4

I've been tinkering with my CentOS server login procedure, I want to have my MOTD update using the linux_logo program. I've already tried doing this in a few ways, but didn't get the desired effect. I have started with this command:

/usr/bin/linux_logo -c -u -y -t "$R" > /etc/motd

The key info to be updated here is the uptime.

I have tried adding it to my .bashrc file, and adding the command to a new bash script in /etc/profile.d/ folder, and making it executable. Both of these methods make it run at login, but only after the MOTD has been printed, so it's one login behind.

I also created an init script with the command in it using chkconfig to set it to start at runtime levels 345, this I believe just made it run the script during boot.

I have also tried adding the following to my sshd_config file:

ForceCommand /usr/bin/linux_logo -c -u -y -t "$R" > /etc/motd

This had the effect of closing my ssh connection every time I logged in :/

These were all suggestions from similar posts I found when googling for this, so I think I am missing something, at this point some help would be appreciated.

To summarise, I want the following, or similar command to run at login, prior to the motd being printed. Is this possible?

if [ -f /usr/bin/linux_logo ]; then
  /usr/bin/linux_logo -c -u -y -t "$R" > /etc/motd
fi
4
  • 1
    Why not just run it in a crontab every hour or so?
    – terdon
    Oct 21, 2014 at 18:58
  • I suppose I could, I just thought this was a designed function of linux_logo, since it has a flag for showing the uptime of the server, why is it so difficult to use?
    – Rumbles
    Oct 21, 2014 at 19:21
  • I don't see anything hard about adding a crontab. Do you know how to? It would be trivial to just run that command every few minutes and update your motd.
    – terdon
    Oct 21, 2014 at 19:35
  • yeah I guess that's the sensible way to do it, I just thought it made more sense for it to be triggered at logon I guess just adding it to crontab -e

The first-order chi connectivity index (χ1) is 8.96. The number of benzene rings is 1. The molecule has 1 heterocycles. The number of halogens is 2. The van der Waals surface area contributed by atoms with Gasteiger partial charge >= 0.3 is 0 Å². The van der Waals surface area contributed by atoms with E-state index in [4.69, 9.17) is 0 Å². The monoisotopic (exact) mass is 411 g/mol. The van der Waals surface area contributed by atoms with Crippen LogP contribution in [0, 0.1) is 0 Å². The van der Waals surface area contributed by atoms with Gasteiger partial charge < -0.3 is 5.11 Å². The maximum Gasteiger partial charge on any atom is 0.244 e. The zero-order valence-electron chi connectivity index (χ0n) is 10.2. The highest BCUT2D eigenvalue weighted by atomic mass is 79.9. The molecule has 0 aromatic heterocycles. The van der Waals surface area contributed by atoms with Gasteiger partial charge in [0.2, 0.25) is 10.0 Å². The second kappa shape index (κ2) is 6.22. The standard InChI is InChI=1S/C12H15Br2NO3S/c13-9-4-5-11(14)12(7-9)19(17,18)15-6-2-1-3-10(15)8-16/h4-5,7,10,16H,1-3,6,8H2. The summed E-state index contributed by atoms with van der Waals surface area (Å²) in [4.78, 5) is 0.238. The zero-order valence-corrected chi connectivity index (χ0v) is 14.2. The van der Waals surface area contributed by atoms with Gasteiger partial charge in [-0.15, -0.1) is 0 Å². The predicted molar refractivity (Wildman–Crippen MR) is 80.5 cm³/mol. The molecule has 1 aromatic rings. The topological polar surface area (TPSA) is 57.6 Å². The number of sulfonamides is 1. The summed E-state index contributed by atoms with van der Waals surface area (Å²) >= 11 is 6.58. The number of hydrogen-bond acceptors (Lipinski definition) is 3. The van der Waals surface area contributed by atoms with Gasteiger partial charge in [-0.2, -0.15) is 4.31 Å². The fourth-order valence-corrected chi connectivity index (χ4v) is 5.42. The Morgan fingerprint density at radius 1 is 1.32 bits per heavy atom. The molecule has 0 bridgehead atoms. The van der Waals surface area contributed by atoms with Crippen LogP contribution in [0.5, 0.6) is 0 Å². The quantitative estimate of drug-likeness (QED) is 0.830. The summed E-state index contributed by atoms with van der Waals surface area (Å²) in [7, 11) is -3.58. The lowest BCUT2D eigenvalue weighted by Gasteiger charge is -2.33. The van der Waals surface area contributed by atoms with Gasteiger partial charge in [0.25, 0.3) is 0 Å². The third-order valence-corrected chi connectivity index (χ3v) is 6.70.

– Rumbles
    Oct 21, 2014 at 19:38

3 Answers 3

4

According to the wikipedia article the /etc/motd is called before it executes the login shell. That explains why including anything in the .bashrc file doesn't work.

Via chkconfig and links in /etc/rcX.d/ the update is indeed only done at startup.

One thing you could try and look into is replace /etc/motd with a named pipe ( mkfifo /etc/motd ) and have a program somehow detect the reading from that pipe and fill the pipe with the desired output.

3

There is no reason to have this run when a user logs on, just add it to root's crontab or /etc/crontab. To run your command and update the motd every 5 minutes, add this line to /etc/crontab:

*/5 * * * * root /usr/bin/linux_logo -c -u -y -t "$R" > /etc/motd
6
  • Yes, there are reasons to have things run when the user logs on. This does not answer the question. Aug 15, 2023 at 12:33
  • @GrahamLeggett it answers this question, as you can see the OP accepted this answer. If you need something else, you can ask a new question, explaining what you need and why it needs to be run when the user logs on. Of course there are valid reasons to run things when a user logs on, but updating motd, which is what this question was about, isn't one of them, that's all.
    – terdon
    Aug 15, 2023 at 12:37
  • The question is "Updating MOTD on login", this answer is for the question "Updating MOTD prior to login", which is a different question. Aug 23, 2023 at 10:50
  • @GrahamLeggett I disagree, this is answering what the user really needed instead of what they asked and that is a very common thing here: we always try to answer the real question and not the XY problem. But no worries, if you still disagree, downvote. That's how the sites work.
    – terdon
    Aug 23, 2023 at 10:53
  • I'm here to find the answer to the question "Updating MOTD on login", which is the question at the top of this post. If you answer a different question, you make life more difficult for everyone else. If you want to answer a different question, open a new post with the correct question at the top. Aug 25, 2023 at 16:35
1

in modern linux, anything that will write to /etc/motd.dynamic will change login.

If you want to do it 'right', create /etc/update-motd.d and place scripts there whose output will compose the MOTD.

See

https://ownyourbits.com/2017/04/05/customize-your-motd-login-message-in-debian-and-ubuntu/

You must log in to answer this question.

Not the answer you're looking for? Browse other questions tagged .